The Work Ethic

The Puritan work ethic was a revival of something that had died before the Reformation, and was now revived by the Puritans self-consciously. It was a revival of that which scripture taught, which the early church practiced, and which the medieval era; at least to the thirteenth century, very strongly stressed. Work in terms of God’s calling, and in the words of Saint Basil the great, “with its goal the good pleasure of God.”

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TopicsEconomics, Theology, Dominion

About the author

R. J. Rushdoony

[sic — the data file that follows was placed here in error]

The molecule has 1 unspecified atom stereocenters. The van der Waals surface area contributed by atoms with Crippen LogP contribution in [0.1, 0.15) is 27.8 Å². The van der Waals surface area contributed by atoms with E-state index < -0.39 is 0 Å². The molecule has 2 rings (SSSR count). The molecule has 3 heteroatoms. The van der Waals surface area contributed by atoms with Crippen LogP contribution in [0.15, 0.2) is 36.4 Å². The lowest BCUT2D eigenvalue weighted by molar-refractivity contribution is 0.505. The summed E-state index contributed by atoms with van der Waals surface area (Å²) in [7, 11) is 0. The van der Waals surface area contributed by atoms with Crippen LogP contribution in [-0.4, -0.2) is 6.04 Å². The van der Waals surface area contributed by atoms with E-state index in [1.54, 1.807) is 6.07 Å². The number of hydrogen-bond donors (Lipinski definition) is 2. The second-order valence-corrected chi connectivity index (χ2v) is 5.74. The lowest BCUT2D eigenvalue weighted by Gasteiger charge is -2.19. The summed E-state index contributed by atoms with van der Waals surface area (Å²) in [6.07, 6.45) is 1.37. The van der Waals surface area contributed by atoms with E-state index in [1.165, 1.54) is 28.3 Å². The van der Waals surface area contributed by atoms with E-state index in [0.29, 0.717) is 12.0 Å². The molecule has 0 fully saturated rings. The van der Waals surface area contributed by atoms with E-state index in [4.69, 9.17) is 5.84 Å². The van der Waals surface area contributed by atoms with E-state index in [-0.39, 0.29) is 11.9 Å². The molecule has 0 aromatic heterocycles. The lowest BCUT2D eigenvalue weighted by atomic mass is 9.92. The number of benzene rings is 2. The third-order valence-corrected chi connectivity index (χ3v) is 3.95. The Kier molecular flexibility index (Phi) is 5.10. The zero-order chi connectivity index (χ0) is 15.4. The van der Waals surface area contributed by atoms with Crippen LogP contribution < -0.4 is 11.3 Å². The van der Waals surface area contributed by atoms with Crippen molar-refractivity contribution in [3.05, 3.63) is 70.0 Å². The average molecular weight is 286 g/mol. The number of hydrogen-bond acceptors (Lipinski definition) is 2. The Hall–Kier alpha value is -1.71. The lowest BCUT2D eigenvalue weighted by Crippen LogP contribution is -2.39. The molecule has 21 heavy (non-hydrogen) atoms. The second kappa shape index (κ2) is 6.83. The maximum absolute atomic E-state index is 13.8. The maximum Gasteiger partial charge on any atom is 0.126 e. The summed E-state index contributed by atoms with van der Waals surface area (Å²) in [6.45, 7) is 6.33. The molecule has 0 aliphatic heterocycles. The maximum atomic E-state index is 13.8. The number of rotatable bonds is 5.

Rev. R.J. Rushdoony (1916–2001), was a leading theologian, church/state expert, and author of numerous works on the application of Biblical law to society. He started the Chalcedon Foundation in 1965. His Institutes of Biblical Law (1973) began the contemporary theonomy movement which posits the validity of Biblical law as God’s standard of obedience for all. He therefore saw God’s law as the basis of the modern Christian response to the cultural decline, one he attributed to the church’s false view of God’s law being opposed to His grace. This broad Christian response he described as “Christian Reconstruction.” He is credited with igniting the modern Christian school and homeschooling movements in the mid to late 20th century. He also traveled extensively lecturing and serving as an expert witness in numerous court cases regarding religious liberty. Many ministry and educational efforts that continue today, took their philosophical and Biblical roots from his lectures and books.

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